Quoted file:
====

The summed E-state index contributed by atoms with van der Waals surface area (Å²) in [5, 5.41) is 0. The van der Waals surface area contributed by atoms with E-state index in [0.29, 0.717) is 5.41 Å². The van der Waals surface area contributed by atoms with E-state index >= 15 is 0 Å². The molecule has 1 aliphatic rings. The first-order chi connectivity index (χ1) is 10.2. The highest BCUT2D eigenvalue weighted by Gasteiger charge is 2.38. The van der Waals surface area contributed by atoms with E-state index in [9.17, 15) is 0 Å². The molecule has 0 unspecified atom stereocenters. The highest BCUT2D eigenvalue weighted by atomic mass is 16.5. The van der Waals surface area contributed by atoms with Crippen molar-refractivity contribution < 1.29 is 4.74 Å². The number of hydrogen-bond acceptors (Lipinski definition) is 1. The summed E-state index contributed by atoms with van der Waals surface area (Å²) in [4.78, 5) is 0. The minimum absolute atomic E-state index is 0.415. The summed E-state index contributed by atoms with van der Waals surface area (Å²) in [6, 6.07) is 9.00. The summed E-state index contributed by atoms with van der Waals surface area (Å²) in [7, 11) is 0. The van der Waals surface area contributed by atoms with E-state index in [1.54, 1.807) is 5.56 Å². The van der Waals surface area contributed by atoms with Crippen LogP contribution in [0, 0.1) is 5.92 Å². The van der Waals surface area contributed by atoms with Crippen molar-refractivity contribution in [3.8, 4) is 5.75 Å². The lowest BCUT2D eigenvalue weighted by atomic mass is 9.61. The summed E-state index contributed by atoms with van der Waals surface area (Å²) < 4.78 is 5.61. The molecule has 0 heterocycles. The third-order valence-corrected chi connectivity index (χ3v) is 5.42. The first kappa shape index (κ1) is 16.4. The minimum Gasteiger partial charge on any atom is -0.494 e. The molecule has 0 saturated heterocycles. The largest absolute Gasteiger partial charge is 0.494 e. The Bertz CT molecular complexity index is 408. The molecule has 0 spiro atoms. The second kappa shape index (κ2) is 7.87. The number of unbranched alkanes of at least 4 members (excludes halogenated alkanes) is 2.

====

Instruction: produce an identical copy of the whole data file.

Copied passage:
The summed E-state index contributed by atoms with van der Waals surface area (Å²) in [5, 5.41) is 0. The van der Waals surface area contributed by atoms with E-state index in [0.29, 0.717) is 5.41 Å². The van der Waals surface area contributed by atoms with E-state index >= 15 is 0 Å². The molecule has 1 aliphatic rings. The first-order chi connectivity index (χ1) is 10.2. The highest BCUT2D eigenvalue weighted by Gasteiger charge is 2.38. The van der Waals surface area contributed by atoms with E-state index in [9.17, 15) is 0 Å². The molecule has 0 unspecified atom stereocenters. The highest BCUT2D eigenvalue weighted by atomic mass is 16.5. The van der Waals surface area contributed by atoms with Crippen molar-refractivity contribution < 1.29 is 4.74 Å². The number of hydrogen-bond acceptors (Lipinski definition) is 1. The summed E-state index contributed by atoms with van der Waals surface area (Å²) in [4.78, 5) is 0. The minimum absolute atomic E-state index is 0.415. The summed E-state index contributed by atoms with van der Waals surface area (Å²) in [6, 6.07) is 9.00. The summed E-state index contributed by atoms with van der Waals surface area (Å²) in [7, 11) is 0. The van der Waals surface area contributed by atoms with E-state index in [1.54, 1.807) is 5.56 Å². The van der Waals surface area contributed by atoms with Crippen LogP contribution in [0, 0.1) is 5.92 Å². The van der Waals surface area contributed by atoms with Crippen molar-refractivity contribution in [3.8, 4) is 5.75 Å². The lowest BCUT2D eigenvalue weighted by atomic mass is 9.61. The summed E-state index contributed by atoms with van der Waals surface area (Å²) < 4.78 is 5.61. The molecule has 0 heterocycles. The third-order valence-corrected chi connectivity index (χ3v) is 5.42. The first kappa shape index (κ1) is 16.4. The minimum Gasteiger partial charge on any atom is -0.494 e. The molecule has 0 saturated heterocycles. The largest absolute Gasteiger partial charge is 0.494 e. The Bertz CT molecular complexity index is 408. The molecule has 0 spiro atoms. The second kappa shape index (κ2) is 7.87. The number of unbranched alkanes of at least 4 members (excludes halogenated alkanes) is 2.